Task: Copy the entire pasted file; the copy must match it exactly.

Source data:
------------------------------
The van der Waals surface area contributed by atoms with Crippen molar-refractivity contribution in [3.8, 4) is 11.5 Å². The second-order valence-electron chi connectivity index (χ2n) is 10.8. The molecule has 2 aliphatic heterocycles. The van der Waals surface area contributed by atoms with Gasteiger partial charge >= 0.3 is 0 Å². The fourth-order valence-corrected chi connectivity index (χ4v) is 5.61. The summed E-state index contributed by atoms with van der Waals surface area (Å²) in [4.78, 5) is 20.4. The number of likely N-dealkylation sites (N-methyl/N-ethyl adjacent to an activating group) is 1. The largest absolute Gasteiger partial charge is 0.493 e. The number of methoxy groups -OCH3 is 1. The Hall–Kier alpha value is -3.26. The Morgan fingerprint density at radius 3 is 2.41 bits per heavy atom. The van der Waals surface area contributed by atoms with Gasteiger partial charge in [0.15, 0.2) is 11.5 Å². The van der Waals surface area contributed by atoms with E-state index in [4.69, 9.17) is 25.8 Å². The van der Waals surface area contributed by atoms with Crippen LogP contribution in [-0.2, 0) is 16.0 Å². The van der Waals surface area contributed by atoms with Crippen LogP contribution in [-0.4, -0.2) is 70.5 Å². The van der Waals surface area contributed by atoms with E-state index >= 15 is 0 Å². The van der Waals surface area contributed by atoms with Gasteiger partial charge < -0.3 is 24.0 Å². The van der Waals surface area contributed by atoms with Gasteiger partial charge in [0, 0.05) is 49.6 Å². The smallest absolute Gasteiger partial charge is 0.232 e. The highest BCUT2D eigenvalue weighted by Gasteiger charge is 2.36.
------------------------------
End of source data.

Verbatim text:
The van der Waals surface area contributed by atoms with Crippen molar-refractivity contribution in [3.8, 4) is 11.5 Å². The second-order valence-electron chi connectivity index (χ2n) is 10.8. The molecule has 2 aliphatic heterocycles. The van der Waals surface area contributed by atoms with Gasteiger partial charge >= 0.3 is 0 Å². The fourth-order valence-corrected chi connectivity index (χ4v) is 5.61. The summed E-state index contributed by atoms with van der Waals surface area (Å²) in [4.78, 5) is 20.4. The number of likely N-dealkylation sites (N-methyl/N-ethyl adjacent to an activating group) is 1. The largest absolute Gasteiger partial charge is 0.493 e. The number of methoxy groups -OCH3 is 1. The Hall–Kier alpha value is -3.26. The Morgan fingerprint density at radius 3 is 2.41 bits per heavy atom. The van der Waals surface area contributed by atoms with Gasteiger partial charge in [0.15, 0.2) is 11.5 Å². The van der Waals surface area contributed by atoms with E-state index in [4.69, 9.17) is 25.8 Å². The van der Waals surface area contributed by atoms with Crippen LogP contribution in [-0.2, 0) is 16.0 Å². The van der Waals surface area contributed by atoms with Crippen LogP contribution in [-0.4, -0.2) is 70.5 Å². The van der Waals surface area contributed by atoms with E-state index >= 15 is 0 Å². The van der Waals surface area contributed by atoms with Gasteiger partial charge < -0.3 is 24.0 Å². The van der Waals surface area contributed by atoms with Gasteiger partial charge in [0, 0.05) is 49.6 Å². The smallest absolute Gasteiger partial charge is 0.232 e. The highest BCUT2D eigenvalue weighted by Gasteiger charge is 2.36.